Monday, February 25, 2008

Colbie Caillat is dead to me...for now anyway

Last week I had the displeasure of enduring a poorly done concert. In fact, it was so poorly done, this was the first concert in which I have actually exited the building to remove myself from the experience.

I've been a Colbie Caillat fan since shortly after her album was available on iTunes. I've taken pleasure with her soothing voice and catchy lyrics over many Sunday morning mochas and danced to her song, Oxygen, at my wedding. So, when Jason told me he had bought us tickets, I was pretty jazzed. The fact that the concert was taking place the weekend of my birthday also added an element of anticipation.

So imagine my disappointment when the first thing I noticed when we entered the crappy little venue was the overwhelming stench of urinal cakes. This was quickly followed by an annoyance at the thicket of 12 year-old girls chomping gummy bears in the way of my view of the stage.

I don't know as that I've ever seen a larger group of brightly-lit cell phone screens with fingers frantically texting messages in my life. The combination of these things coupled with my smashing 5-foot-zero-on-a-good-day-with-big-shoes frame and I'm quickly becoming agitated. As if that was not enough to make me begin second guessing our choice of entertainment for the evening, I had some teenage guy push me aside, move in front of me and then begin pushing his ass into my stomach to make more room for his equally pimple-faced friend.

I tried to ignore the jeans covered flesh pressing into my recently eaten dinner. I pushed back, he pushed more. I leaned forward next to his ear and said, "Are you FU%$!NG kidding me?" He looked back...ok, back and down, saw the look on my face and moved away from my gut.

Still trying to jockey for a viewing position, I overheard a riveting conversation on 99-cent candy, another conversation about a girl playing two guys for nice Valentines Day gifts and decided I needed a drink.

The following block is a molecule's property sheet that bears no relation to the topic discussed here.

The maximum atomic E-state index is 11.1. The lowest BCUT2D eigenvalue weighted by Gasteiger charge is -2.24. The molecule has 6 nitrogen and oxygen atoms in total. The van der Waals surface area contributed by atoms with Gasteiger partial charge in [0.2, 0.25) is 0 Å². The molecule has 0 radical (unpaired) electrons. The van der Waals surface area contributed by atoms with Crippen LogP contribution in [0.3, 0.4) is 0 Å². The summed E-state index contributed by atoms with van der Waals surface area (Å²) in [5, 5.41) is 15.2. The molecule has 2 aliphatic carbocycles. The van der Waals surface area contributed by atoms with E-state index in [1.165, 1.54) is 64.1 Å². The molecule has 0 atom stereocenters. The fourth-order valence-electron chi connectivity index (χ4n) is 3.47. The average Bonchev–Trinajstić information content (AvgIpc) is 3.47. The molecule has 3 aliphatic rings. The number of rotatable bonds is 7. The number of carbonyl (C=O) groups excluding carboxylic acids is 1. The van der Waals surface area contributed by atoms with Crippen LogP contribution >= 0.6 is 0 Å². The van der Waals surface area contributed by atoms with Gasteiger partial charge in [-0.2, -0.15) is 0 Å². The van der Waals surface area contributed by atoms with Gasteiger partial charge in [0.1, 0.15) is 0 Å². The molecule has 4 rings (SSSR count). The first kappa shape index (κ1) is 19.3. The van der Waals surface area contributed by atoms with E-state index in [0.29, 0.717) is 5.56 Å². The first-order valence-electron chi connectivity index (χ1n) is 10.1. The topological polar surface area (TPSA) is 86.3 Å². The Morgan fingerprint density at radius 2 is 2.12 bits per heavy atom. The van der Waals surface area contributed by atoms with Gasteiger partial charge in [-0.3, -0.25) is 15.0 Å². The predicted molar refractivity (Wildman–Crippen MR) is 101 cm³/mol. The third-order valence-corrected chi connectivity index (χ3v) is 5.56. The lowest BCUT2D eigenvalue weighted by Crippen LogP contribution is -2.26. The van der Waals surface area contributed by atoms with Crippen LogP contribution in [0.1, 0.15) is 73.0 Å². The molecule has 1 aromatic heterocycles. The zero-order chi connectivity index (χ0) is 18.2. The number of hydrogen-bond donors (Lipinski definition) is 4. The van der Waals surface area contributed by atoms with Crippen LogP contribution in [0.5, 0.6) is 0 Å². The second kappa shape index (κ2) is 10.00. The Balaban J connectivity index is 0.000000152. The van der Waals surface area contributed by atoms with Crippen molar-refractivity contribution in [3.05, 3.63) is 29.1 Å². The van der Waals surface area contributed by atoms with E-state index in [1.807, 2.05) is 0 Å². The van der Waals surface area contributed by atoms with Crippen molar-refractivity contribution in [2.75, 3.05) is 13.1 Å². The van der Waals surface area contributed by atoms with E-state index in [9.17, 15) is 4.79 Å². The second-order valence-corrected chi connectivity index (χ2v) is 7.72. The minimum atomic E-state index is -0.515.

I was pleasured by finding the location where adult beverages were being dispensed. This was better. A gin and tonic is just what I needed to put a different spin on the evening. We moved back into the concert area and again scouted for a place where I might see Ms. Caillat when she took the stage. When she finally did take the stage, I asked Jason, "Is she attached to that scarf I see through that hole over there?"

Then I listened. I listened hard, but was hearing a timid female voice that sounded like she was singing with marbles in her mouth. I strained a bit more and then when the chorus came, the only clear thing I heard was coming from the 14 year-old girls screaming the lyrics to the song.

Horrified, I thought to myself, surely this has to get better. But it didn't, it got worse. The teeny spot that allowed me to see the glorious scarf was covered by a gaggle of men wearing Patchouli and smoking cigarettes. I told Jason I wanted to go back to the kiddie section to see if I could find a place where I could see the stage.

This is where the crowd surfing skills I developed at metal shows during college would have come in handy. But, as I looked at the crowd around me, I knew that crowd surfing was clearly out of the question. Oooooooh, Colbie, why can't you sing just one song that would create a mosh pit that I could climb atop of? The closest she came to inciting crowd movement was when she sang a Bob Marley cover song, but that was so poorly done that I spun around, pouted and told Jason to take me to the liquor store so I could get my own bottle of gin and that I would rather listen to her album from the comfort of my own home.

The gin was fantastic. But I'll tell you, I've tried several times to listen to Coco on my iPod, all I can hear is those girls screaming the chorus to a song I used to love....

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